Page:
If the music industry is going down in a flaming digital holocaust like the dinosaurs, I think that its book-publishing cousin represents the crocodiles and feathered lizards that carried the torch through the dark times, and are still with us today. 

What's so great about books?
On the surface, it's easy to dismiss traditional publishing even faster than you toss aside the music labels. Digital information hoarders like Wikipedia, Google (NASDAQ:GOOG), and Yahoo! (NASDAQ:YHOO) News will kill magazines and printed newspapers, while BitTorrent and Amazon's (NASDAQ:AMZN) Kindle do the same to boring old books. Run far, far away from all of the publishing stocks!

  • The recording publishing system is a few decades old, but book publishing can be measured in centuries. The difference between recorded sound and the written word is orders of magnitude. If the music system is outdated, then publishing must be positively antediluvian.
  • It may be fairly easy to copy, rip, and burn music files from any old format -- but you could copy an entire digital book with a few keystrokes and email the full text to all your friends. This is piracy squared, dude!
  • Most digital music files can at least get slathered in layers of DRM protection, making it a little bit harder to distribute and copy the stuff illegally. Have you ever seen DRM on a text file? Password-protected Word and PDF documents are about the best we've got, and passwords are darn easy to send out, too.

In short, publishers are facing the same problems a music maker would, only more so and with fewer defensive tools at their disposal. They're obviously doomed! Right?

Not so fast, cowboy!
Actually, no. It's true that e-book sales are growing like the figurative toddler they still are, while print media is dropping like a lead weight. But reports of the old medium's death have been greatly exaggerated. Books and the businesses that publish them will survive for a couple of reasons.

  • The reading experience is unique and hard to copy even with the best digital tools of today. "Simply put, magazines and books are easy to get and easy to read," said publishing maven Bob Sacks in a recent duel over the digital future of books. "With ink printed on paper you're usually provided with a crisp, high-contrast, highly reflective substrate. And because it reflects light evenly in all directions, you can read it at almost any angle. Not bad for 600-year-old technology."
  • The kicker: Bob was arguing in favor of e-books like the Kindle and Sony (NYSE:SNE) Reader. With enemies like that, who needs friends? Even foldable screens like the ones Universal Display (NASDAQ:PANL) is developing for the U.S. Army may find it hard to replace the visceral thrills of ink on paper.
  • Big-time publishers like Encyclopedia Britannica and CBS' (NYSE:CBS) Simon & Schuster already understand how big of an impact the digital age will make on traditional publishing methods. They are fighting back with the appropriate tactics. Britannica's namesake encyclopedia used to charge big bucks for even casual use of its online material, but basic articles and searches are now free. A premium pass buys you access to a few more volumes, and drops the nag screens and advertising blurbs. Simon is big on e-books, audio books, and CD-ROM releases.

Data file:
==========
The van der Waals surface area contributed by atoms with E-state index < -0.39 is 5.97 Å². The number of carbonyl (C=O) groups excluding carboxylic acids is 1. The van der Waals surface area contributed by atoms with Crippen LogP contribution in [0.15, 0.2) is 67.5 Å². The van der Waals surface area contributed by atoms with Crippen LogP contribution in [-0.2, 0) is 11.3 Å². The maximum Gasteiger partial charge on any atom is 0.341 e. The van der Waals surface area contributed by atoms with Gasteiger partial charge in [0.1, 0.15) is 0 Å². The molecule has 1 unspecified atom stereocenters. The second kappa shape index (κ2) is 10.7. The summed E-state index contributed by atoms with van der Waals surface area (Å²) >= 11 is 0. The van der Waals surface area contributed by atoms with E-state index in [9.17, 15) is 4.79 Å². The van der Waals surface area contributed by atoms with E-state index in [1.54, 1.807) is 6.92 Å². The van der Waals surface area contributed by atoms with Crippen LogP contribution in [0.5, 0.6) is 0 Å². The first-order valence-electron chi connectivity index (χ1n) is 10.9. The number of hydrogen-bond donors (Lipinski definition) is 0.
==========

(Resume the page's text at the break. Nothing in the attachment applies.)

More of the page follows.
Old but progressive, kind of like Phish or Grateful Dead
Best of all, the most forward-thinking publishers make even open-minded record labels like Nettwerk look stale. Baen Books started giving away free e-book copies of its authors' works way back in 2000. Nowadays, the practice has grown to include the authors' entire back catalog on CD-ROMs stuffed into print editions. 

"That's insane!" you might scream, but then you're thinking like a music executive. The Baen dudes understood early on that electronic reading is a poor substitute for holding a real book, so the e-books and chapter excerpts serve as awesome marketing materials.

Download an entire book, read enough to get hooked, and then you'll eventually get tired of staring at a stupid screen for hours. So in the end, readers who really want to read these books tend to plunk down a few bucks for the real deal. This theory may not work quite so well for rockers and crooners, but authors seem to have a real revenue source secured for years to come. The Kindle and such gadgets will ultimately just make us buy more books.

Give me a call when someone starts selling an e-book reader that smells like ink on paper, folds like a paperback, and gives me an occasional paper cut. Until then, good old publishing stocks may have been unfairly punished for the digital shortcomings of other media. CBS and McGraw-Hill (NYSE:MHP) have been losing to a losing market for five years or more, and their publishing divisions deserve more respect than they're getting.

Swim along, sweet crocodiles. You're gonna make it.

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Fool contributor Anders Bylund owns shares in Universal Display and Google, but he holds no other position in any of the companies discussed here. He loves digital media, but his bookshelves are a telltale sign of a true book lover. You can check out Anders' holdings or a bio if you like. The Motley Fool is investors writing for investors.